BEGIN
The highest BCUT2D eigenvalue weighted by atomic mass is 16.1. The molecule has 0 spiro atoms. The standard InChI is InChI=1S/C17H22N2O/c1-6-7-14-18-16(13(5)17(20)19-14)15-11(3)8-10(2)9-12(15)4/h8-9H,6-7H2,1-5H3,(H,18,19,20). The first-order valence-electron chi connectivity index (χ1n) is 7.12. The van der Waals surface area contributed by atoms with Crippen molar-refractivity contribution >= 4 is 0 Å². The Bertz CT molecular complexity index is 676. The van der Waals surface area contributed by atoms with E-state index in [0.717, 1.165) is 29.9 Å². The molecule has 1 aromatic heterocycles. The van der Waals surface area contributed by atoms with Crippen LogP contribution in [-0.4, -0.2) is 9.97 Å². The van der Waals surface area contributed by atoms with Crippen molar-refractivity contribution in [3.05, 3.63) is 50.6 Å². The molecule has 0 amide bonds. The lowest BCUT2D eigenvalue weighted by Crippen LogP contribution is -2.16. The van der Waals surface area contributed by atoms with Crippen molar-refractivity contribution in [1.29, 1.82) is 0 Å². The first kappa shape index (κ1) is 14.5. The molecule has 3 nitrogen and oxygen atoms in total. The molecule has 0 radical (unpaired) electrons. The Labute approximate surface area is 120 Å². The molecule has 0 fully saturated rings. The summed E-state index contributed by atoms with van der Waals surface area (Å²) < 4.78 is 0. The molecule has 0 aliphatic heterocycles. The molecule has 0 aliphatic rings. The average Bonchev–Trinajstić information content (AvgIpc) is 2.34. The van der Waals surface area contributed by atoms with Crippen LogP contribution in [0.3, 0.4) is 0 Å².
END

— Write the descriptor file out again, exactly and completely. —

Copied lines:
The highest BCUT2D eigenvalue weighted by atomic mass is 16.1. The molecule has 0 spiro atoms. The standard InChI is InChI=1S/C17H22N2O/c1-6-7-14-18-16(13(5)17(20)19-14)15-11(3)8-10(2)9-12(15)4/h8-9H,6-7H2,1-5H3,(H,18,19,20). The first-order valence-electron chi connectivity index (χ1n) is 7.12. The van der Waals surface area contributed by atoms with Crippen molar-refractivity contribution >= 4 is 0 Å². The Bertz CT molecular complexity index is 676. The van der Waals surface area contributed by atoms with E-state index in [0.717, 1.165) is 29.9 Å². The molecule has 1 aromatic heterocycles. The van der Waals surface area contributed by atoms with Crippen LogP contribution in [-0.4, -0.2) is 9.97 Å². The van der Waals surface area contributed by atoms with Crippen molar-refractivity contribution in [3.05, 3.63) is 50.6 Å². The molecule has 0 amide bonds. The lowest BCUT2D eigenvalue weighted by Crippen LogP contribution is -2.16. The van der Waals surface area contributed by atoms with Crippen molar-refractivity contribution in [1.29, 1.82) is 0 Å². The first kappa shape index (κ1) is 14.5. The molecule has 3 nitrogen and oxygen atoms in total. The molecule has 0 radical (unpaired) electrons. The Labute approximate surface area is 120 Å². The molecule has 0 fully saturated rings. The summed E-state index contributed by atoms with van der Waals surface area (Å²) < 4.78 is 0. The molecule has 0 aliphatic heterocycles. The molecule has 0 aliphatic rings. The average Bonchev–Trinajstić information content (AvgIpc) is 2.34. The van der Waals surface area contributed by atoms with Crippen LogP contribution in [0.3, 0.4) is 0 Å².